Phosphodiesterases are a class of proteins that primarily modulate intracellular levels of cyclic nucleotides such as cGMP and cAMP. Phosphodiesterase-5 (PDE5) is mainly involved in the smooth muscle cell cGMP inactivation. Chemical inhibition of PDE5 has recently become a valid therapeutic option of nitric oxide pathway potentiation via cell cGMP availability. More specifically, PDE5 inhibition appears successful for the treatment of idiopathic pulmonary arterial hypertension. Additional intriguing therapeutic properties are a protective effect on the myocardium through antihypertrophic and antiapoptotic mechanisms and on vascular function by improving endothelial responsiveness and tolerance to myocardial ischemia-reperfusion injury. These effects imply a potential usefulness in the treatment of coronary artery disease and heart failure. Evidence currently available for considering PDE5 inhibition an additional therapeutic opportunity in cardiovascular disorders is provided.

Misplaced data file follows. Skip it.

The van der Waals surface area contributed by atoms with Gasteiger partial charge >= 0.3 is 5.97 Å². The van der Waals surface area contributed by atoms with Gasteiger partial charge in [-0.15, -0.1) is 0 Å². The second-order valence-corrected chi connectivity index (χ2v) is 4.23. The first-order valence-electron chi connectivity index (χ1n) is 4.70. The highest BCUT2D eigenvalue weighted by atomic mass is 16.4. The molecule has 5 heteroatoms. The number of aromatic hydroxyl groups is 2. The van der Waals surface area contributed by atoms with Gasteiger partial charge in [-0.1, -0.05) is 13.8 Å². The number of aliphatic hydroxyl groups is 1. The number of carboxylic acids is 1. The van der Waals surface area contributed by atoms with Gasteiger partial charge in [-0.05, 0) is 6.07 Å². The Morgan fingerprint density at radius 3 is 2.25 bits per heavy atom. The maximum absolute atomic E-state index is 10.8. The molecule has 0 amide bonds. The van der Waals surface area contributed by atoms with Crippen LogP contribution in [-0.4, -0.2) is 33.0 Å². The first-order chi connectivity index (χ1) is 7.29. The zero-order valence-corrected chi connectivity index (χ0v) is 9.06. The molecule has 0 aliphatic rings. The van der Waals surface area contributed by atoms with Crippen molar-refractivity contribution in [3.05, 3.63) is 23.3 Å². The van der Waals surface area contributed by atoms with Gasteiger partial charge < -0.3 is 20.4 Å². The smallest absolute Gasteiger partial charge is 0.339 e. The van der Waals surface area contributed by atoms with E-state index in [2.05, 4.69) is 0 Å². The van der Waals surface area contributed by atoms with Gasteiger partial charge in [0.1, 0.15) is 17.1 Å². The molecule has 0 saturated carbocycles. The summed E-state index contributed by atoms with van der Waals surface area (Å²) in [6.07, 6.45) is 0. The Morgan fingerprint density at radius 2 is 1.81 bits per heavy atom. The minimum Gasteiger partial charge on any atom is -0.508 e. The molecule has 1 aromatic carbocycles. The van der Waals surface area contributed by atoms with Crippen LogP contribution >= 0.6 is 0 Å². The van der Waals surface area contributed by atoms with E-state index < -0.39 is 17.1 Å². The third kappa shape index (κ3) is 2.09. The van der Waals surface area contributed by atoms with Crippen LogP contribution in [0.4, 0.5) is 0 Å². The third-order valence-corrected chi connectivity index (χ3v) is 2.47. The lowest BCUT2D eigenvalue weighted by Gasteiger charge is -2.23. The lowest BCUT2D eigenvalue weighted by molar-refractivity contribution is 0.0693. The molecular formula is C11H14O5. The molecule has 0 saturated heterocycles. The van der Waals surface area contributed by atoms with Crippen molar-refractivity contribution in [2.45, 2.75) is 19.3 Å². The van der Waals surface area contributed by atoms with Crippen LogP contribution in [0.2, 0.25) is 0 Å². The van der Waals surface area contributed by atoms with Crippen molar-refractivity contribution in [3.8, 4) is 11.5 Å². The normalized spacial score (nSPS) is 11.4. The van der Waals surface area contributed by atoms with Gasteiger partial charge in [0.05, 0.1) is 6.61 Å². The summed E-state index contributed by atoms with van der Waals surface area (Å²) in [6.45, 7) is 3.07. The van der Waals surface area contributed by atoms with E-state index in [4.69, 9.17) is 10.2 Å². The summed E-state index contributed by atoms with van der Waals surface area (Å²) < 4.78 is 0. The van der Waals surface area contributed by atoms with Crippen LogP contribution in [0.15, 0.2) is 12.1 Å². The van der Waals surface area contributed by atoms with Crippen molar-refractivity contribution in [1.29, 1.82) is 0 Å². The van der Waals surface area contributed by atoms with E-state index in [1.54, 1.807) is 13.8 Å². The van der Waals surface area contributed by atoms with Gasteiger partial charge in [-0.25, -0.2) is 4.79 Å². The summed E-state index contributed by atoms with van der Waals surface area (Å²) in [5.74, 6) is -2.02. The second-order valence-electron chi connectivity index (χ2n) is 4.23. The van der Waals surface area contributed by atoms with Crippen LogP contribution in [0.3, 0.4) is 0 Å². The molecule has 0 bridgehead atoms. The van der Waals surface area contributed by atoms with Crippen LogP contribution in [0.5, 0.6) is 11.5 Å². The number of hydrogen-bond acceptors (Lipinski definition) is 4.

|Translated title of the contribution||Clinical use of phosphodiesterases-5 inhibitors in cardiopulmonary diseases: From experimental evidence to clinical application|
|Number of pages||13|
|Journal||Giornale Italiano di Cardiologia|
|Publication status||Published - 2009|
ASJC Scopus subject areas
- Cardiology and Cardiovascular Medicine